I enjoy cooking for several reasons, none of which are rooted specifically in the fact that I am a woman. Firstly, I grew up in a house where meals weren't particularly regular, and when we did have them, they were usually a tense affair and were spent in silence. Secondly, I don't like crowded, loud restaurants where you can't really talk with the people you're eating with, so I'd rather have the people I like over to mine, so we can talk without having to labor over it. And thirdly, it's cheaper than going out. While all of this may be true, when I cook, I'm decidedly acting out a "female duty" and am playing at domesticity the same way that little girls play at femininity when they put on their mother's high heels and smear lipstick on their faces. Maybe I enjoy flirting with traditional gender roles because it subverts what people usually perceive me as -- a staunch feminist who has no trouble showing her colors in even the most un-hospitable of rooms. Maybe my desire to be enigmatic supersedes my desire to resist convention.

In any case, I set aside my inner-monologue as my friends arrived for conversation, food, and wine. I like meals that are casual, healthy and long. We talked about our jobs, our fears that we don't do enough, our loathing for people who are mere months older than us and have two book deals at Random House, and the War. We talked about that Superman comic that wonders what would have happened if Kal-El dropped down in Soviet Russia instead of Smallville, and why dogs are so good for the heart. We toasted to a good winter, and hoped that we all would make it through the cold months without the depression that grabbed hold of all of us the last time around. While autumn is in full swing, and the weather is still more brisk that anything, I'm more than happy to just let the winter wait in the eaves, and think about what I'll cook next time.

Naturally,
Lizzie


Recipe for Shepherd's Pie (About 45 Min./Hour)
6 Carrots
5 Celery stalks
2 cloves of Garlic
6-8 potatoes
Butter/Milk (or soy margarine/soy milk)
2 packages Quorn/Faux Meat (I have no idea what this would be in actual meat - probably just one thing of hamburger ground meat)
Red Wine
Olive Oil
Garlic Salt

(1.) The trick to cooking is to time everything right. Start by bringing a large pot of water to boil. While that gets going, wash and peel your potatoes. Add those and a little salt to the boiling water. Let them brew for 20-30 minutes. (2.) Chop (not dice) your carrots and throw those into a frying pan with a little olive oil. Carrots take forever to soften, so let them sit a while while you chop your celery and garlic. (3.) Add the celery and garlic to your carrots, adding a little olive oil and salt and pepper, once they're all nice and soft and the carrots are just beginning to brown, (4). Add the faux meat to the mix and bring the heat up a little. Most faux meats/quorn can be really dry, so add a touch more olive oil, and red wine to bring some taste. Add salt/pepper/garlic salt as you see fit. Move that around in the pan for about 10 minutes, making sure that it doesn't dry out. Then, bring the heat down low while you, (5.) drain the potatoes in a strainer then replace them in the pot. They should be nice and soft by now, and fall apart under a wooden spoon. Depending on how many potatoes you have, add about 3/4 cup of milk and 3/4 of a stick of butter. Mash until desired level of lumpiness. (6.) Put your oven on broil to warm up. Using a pyrex/casserole dish, do a thin layer of the meat mix, followed by potatoes, and repeat until you run out.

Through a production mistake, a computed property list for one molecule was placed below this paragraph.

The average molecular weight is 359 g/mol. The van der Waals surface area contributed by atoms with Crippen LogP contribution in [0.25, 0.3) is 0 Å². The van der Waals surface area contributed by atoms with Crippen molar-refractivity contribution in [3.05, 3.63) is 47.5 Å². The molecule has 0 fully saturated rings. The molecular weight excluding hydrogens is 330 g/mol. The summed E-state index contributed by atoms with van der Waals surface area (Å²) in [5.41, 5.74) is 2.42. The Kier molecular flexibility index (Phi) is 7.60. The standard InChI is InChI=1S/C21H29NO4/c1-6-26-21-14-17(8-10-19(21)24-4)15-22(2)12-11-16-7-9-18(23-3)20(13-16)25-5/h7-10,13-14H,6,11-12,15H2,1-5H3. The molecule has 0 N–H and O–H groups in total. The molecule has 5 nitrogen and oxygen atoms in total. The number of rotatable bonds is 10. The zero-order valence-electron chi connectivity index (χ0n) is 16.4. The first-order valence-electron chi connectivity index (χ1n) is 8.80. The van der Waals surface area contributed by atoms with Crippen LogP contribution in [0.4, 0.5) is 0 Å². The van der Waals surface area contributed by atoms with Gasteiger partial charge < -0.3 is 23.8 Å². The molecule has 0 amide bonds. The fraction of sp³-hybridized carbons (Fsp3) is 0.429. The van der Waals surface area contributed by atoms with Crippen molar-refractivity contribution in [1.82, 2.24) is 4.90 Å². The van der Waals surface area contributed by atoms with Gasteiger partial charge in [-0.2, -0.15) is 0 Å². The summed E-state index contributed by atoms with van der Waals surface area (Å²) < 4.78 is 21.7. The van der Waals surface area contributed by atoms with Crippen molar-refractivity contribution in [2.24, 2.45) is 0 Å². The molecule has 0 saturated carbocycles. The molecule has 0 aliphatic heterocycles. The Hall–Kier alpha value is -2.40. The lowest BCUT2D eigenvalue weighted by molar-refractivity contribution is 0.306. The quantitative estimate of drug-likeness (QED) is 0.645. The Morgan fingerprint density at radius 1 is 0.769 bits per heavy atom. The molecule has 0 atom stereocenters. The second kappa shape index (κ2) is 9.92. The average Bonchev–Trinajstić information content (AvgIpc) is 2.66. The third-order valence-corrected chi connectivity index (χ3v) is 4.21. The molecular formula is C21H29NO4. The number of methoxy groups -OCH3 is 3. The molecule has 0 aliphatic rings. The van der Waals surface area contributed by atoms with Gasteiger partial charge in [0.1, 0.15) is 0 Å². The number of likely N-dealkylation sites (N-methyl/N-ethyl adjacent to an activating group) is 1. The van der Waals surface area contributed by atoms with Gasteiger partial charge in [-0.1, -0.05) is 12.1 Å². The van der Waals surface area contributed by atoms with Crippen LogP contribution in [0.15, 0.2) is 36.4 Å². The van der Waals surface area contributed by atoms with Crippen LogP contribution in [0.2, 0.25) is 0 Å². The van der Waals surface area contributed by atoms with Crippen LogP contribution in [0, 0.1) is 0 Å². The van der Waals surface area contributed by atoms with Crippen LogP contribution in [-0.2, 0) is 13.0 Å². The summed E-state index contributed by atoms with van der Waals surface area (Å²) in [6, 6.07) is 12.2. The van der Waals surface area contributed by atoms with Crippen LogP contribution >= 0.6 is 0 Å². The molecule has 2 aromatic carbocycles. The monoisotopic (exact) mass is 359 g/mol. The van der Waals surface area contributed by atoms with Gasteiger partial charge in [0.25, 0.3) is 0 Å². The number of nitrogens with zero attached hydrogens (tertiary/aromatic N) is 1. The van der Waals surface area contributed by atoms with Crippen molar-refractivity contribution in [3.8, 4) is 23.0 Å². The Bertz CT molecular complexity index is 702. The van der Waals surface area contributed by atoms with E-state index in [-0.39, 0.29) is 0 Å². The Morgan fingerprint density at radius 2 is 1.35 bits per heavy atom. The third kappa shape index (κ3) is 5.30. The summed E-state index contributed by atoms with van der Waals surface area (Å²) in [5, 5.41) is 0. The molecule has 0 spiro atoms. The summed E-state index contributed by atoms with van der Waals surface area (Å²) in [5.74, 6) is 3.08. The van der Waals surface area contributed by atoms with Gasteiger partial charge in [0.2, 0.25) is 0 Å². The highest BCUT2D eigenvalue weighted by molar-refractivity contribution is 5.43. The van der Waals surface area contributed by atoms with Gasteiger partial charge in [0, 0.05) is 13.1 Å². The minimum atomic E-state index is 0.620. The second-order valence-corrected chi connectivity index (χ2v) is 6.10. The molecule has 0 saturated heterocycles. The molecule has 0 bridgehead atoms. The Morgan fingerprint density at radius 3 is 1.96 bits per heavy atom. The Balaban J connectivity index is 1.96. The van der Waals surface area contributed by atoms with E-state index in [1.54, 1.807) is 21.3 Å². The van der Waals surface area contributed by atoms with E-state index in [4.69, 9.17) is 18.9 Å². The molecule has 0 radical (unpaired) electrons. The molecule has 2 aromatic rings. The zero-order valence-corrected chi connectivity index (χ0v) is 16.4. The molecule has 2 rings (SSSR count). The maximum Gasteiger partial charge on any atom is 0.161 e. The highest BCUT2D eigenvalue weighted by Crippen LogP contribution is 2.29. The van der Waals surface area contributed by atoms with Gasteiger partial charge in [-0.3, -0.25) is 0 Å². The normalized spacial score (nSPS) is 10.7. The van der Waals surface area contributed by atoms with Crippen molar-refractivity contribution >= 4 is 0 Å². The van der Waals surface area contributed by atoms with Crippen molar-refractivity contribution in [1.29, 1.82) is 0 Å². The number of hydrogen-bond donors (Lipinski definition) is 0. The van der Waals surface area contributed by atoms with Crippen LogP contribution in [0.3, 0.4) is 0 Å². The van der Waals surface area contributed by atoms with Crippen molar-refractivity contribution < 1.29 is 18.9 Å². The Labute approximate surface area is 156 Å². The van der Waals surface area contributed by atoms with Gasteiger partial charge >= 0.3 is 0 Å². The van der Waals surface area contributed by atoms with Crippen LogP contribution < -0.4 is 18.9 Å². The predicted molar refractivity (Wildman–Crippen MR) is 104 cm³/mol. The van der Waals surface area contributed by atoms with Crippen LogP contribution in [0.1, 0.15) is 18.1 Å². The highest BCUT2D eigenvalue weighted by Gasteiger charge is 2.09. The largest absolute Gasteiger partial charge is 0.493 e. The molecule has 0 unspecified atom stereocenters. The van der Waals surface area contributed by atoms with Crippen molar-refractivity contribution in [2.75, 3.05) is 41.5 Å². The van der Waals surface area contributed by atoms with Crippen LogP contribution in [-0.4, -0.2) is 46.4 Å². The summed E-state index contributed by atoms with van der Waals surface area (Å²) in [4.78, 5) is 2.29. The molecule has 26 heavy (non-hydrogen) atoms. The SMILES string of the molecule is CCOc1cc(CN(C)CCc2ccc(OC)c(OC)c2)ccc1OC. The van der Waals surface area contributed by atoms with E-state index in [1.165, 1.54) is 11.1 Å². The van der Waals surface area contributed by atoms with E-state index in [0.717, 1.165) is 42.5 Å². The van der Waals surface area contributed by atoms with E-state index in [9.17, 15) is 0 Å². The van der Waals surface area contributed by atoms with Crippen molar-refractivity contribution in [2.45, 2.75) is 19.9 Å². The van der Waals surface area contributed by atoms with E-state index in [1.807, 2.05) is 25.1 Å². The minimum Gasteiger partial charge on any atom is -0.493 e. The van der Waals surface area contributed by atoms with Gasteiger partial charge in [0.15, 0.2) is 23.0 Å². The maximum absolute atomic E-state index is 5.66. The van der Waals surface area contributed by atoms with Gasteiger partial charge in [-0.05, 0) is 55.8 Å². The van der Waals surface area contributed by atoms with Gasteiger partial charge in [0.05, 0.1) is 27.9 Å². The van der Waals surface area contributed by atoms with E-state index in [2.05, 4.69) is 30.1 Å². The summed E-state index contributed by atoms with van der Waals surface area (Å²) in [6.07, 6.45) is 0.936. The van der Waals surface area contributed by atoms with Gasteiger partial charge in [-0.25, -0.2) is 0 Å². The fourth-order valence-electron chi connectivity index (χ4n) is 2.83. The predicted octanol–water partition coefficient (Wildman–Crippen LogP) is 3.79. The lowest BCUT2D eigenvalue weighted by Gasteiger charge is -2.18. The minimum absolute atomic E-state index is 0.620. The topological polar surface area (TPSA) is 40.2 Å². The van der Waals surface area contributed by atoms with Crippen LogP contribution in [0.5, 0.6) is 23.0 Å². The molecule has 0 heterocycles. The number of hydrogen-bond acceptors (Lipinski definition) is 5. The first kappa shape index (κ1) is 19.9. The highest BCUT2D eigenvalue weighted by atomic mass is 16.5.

(7.) Stick the dish in the oven for about 15/20 minutes, until the top layer of potatoes is slightly browned and crispy.


For Dessert:
Shepherd's Pie is uber-filling so it's best to follow it with something light, like slice apples or other fruit. I like desserts to be small but to have lots of options, so I usually just throw a bunch of things onto a wooden chopping board and let people choose. Last night the options were: chopped pieces of dark, sugarless chocolate (just from the corner market), some cut up pepperjack cheese, a bit of brie I had left over, slices of green and gala apples, triscut crackers, walnuts, and fresh strawberries.

Tuesday, October 24, 2006

An Introduction

"Silly things do cease to be silly if they are done by sensible people in an impudent way."
-Jane Austen, Emma


Well! While I can only guess whether or not I am a truly sensible person, I feel as though I can say that blogs are, without a doubt, silly. I enjoy the idea of a free democracy of ideas and the immediacy of this new communication, but I'm also aware that a kook with a blog is an even harder kook to ignore than one without. Now that we've settled that, I'd like to go on record and say that I in no way intend to make the blogosphere a better place thanks to my presence, or mean to say that it will be less silly with my contribution. On the contrary, I'm probably going to make it a tad bit more ridiculous than it was before I came into it. I just like to think that among the utter nonsense, there will be the occasional moment of clarity. Emphasis on the occasional, of course. Also, impudence will abound, so really the quote works quite well, no?